Multilevel approaches to cleaning and disinfection, using solutions such as AHP, contribute to better health outcomes for hospital patients, aged care residents, staff and visitors.
Gastroenteritis can be costly in terms of reputation, productivity, staff health and patient outcomes. When it comes to infection, prevention is better than cure.
Contamination of high-touch environmental surfaces (eg, bedside rails) and shared clinical equipment (eg, blood pressure cuff) plays a significant role in transmission of pathogens in hospitals1,2,3. Pathogens are shed by colonised residents onto mattresses, bedrails, furniture and other surfaces they have touched. They are then picked up on workers’ and visitors’ hands and transferred to others and the infection cycle continues. Despite our best intentions, we simply aren’t cleaning well enough. A bedrail may be touched around 200 times daily by different people. Yet it is cleaned only once. And in many cases, probably not at all.
The cost of labour and the cost of infection should form part of a facility’s calculation when evaluating the selection of cleaning products. The buy price of a particular product does not necessarily reflect its long term value as a safe, effective cleaner or disinfectant.
Neutral detergents should be the mainstay of general facility cleaning, together with a sound floorcare regimen. Microfibre is a great adjunct because it removes significant bacterial load from surfaces and effectively eliminates worker’s compensation events related to cleaning.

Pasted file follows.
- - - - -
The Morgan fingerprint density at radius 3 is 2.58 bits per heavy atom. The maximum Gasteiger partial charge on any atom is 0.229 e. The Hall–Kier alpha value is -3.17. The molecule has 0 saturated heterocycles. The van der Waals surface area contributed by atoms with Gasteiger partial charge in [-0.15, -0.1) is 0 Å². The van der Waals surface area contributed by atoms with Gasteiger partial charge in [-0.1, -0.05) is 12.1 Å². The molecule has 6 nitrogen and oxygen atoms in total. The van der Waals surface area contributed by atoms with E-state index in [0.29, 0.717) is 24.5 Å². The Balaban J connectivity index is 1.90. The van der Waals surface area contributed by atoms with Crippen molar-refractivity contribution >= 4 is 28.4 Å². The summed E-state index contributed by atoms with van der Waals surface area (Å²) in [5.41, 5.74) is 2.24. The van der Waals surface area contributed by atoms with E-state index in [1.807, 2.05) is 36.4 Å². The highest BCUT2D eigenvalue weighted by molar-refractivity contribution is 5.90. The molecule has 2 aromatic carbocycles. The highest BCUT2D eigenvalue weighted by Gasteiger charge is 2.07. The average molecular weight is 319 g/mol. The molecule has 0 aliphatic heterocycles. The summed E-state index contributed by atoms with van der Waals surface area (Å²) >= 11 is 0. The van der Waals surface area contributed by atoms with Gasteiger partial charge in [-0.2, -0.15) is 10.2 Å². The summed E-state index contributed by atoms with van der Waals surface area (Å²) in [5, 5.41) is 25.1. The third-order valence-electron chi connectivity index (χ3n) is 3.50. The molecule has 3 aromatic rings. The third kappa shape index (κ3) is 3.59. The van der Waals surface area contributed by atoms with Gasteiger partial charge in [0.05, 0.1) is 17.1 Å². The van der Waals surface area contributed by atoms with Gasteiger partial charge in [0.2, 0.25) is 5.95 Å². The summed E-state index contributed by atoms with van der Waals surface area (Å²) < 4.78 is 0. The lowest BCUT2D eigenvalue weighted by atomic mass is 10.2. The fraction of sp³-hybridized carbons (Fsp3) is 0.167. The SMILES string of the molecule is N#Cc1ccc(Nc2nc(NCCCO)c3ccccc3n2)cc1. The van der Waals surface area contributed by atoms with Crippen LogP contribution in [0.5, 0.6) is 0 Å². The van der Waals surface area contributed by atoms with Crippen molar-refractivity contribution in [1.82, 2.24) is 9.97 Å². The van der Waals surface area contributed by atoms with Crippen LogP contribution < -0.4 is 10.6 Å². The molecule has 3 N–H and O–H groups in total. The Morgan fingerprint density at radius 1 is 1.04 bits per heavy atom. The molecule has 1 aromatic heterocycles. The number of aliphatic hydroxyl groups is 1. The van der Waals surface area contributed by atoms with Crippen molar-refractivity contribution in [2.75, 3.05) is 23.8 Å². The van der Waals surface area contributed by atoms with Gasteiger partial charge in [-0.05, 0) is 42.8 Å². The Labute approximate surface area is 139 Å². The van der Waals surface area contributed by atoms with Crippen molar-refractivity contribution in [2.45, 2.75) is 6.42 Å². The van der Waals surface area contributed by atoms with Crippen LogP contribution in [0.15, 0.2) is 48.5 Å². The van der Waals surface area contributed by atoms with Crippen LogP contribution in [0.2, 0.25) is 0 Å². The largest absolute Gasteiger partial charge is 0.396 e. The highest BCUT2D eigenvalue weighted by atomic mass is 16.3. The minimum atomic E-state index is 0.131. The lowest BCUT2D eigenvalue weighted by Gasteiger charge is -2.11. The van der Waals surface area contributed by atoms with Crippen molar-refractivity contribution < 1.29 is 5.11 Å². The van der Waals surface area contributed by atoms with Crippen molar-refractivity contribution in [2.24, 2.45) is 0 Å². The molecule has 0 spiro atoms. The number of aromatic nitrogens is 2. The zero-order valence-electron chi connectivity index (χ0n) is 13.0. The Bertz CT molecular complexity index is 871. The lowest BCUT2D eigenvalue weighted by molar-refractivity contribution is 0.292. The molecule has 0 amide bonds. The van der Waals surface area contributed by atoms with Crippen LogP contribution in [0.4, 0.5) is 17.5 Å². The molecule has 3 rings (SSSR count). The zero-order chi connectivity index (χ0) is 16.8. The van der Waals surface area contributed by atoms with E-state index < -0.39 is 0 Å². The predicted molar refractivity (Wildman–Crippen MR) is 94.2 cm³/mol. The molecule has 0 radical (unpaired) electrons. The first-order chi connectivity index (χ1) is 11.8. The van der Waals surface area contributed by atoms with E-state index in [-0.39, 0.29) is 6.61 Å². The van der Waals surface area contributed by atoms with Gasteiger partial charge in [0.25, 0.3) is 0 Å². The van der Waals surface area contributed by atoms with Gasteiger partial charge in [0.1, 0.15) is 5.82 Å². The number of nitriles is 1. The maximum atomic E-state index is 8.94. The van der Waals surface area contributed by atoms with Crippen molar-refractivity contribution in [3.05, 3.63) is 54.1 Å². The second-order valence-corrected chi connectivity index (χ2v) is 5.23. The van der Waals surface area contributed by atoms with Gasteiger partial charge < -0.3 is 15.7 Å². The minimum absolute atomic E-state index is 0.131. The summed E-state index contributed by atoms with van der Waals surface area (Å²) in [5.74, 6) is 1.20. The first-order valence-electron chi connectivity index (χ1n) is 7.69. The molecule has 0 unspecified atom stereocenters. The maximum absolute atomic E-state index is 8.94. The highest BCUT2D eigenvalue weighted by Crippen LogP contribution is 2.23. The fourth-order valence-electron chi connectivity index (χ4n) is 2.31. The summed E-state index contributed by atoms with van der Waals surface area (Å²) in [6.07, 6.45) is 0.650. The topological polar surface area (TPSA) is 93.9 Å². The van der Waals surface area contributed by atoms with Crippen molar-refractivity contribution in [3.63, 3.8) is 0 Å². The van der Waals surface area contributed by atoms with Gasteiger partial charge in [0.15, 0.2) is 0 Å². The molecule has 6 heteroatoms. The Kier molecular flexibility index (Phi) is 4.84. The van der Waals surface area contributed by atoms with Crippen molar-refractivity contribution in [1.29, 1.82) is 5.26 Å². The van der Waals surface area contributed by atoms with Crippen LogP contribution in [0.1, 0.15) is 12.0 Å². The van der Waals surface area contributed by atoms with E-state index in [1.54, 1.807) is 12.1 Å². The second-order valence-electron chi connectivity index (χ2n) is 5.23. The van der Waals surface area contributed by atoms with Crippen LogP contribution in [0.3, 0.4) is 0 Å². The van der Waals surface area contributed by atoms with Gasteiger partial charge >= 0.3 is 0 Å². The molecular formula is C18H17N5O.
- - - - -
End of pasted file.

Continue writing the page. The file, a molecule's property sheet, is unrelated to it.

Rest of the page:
Disinfectants are important for high-touch surfaces The main chemistry groups are sodium hypochlorite (chlorine bleach), benzalkonium chloride (quaternary ammonium), and accelerated hydrogen peroxide (AHP).
Chlorine bleach is ideal for drains and wet areas but its irritancy profile makes prone to over-dilution and ineffective application. Quaternary ammonium is low irritant but it builds up over time and does not degrade.
AHP is powerful and fast acting. AHP is also non-toxic, non-irritant, and breaks down to just oxygen and water. These reasons explain the emergence of AHP as a popular choice for healthcare disinfection in recent years.
There are practical ways to prevent the spread of infection that do not involve cleaning at all. Norovirus in particular is very small and can float suspended in the air for hours. Always close toilet seats before flushing to prevent clouds of norovirus spreading around the facility.
According to Bonifait (2015), a healthcare worker could inhale up to 60 copies of human norovirus during a 5-minute stay in the room of a symptomatic patient. For some individuals, this quantity could be sufficient to cause the disease. Rotate staff if necessary so that long tasks like dressings are not interrupted. Educate visitors.
The outbreaks of gastroenteritis in our healthcare facilities would be far less frequent if attention to detail is incorporated to environmental cleaning and disinfection, as it is done in Food Safety.
1Yingying Hong PhD a, Peter J. Teska MBA b, Haley F. Oliver PhD, Contents lists Effects of contact time and concentration on bactericidal efficacy of 3 disinfectants on hard nonporous surfaces. American Journal of Infection Control 45 (2017) 1284-5.
2Weber DJ, Rutala WA, Miller MB, Huslage K, Sickbert-Bennett E. Role of hospital surfaces in the transmission of emerging health care associated pathogens: norovirus, Clostridium difficile, and Acinetobacter species. Am J Infect Control 2010;38(Suppl):S25-33.
3Han JH, Sullivan N, Leas BF, Pegues DA, Kaczmarek JL, Umscheid CA. Cleaning hospital room surfaces to prevent health care-associated infections. Ann Intern Med 2015;163:598-607.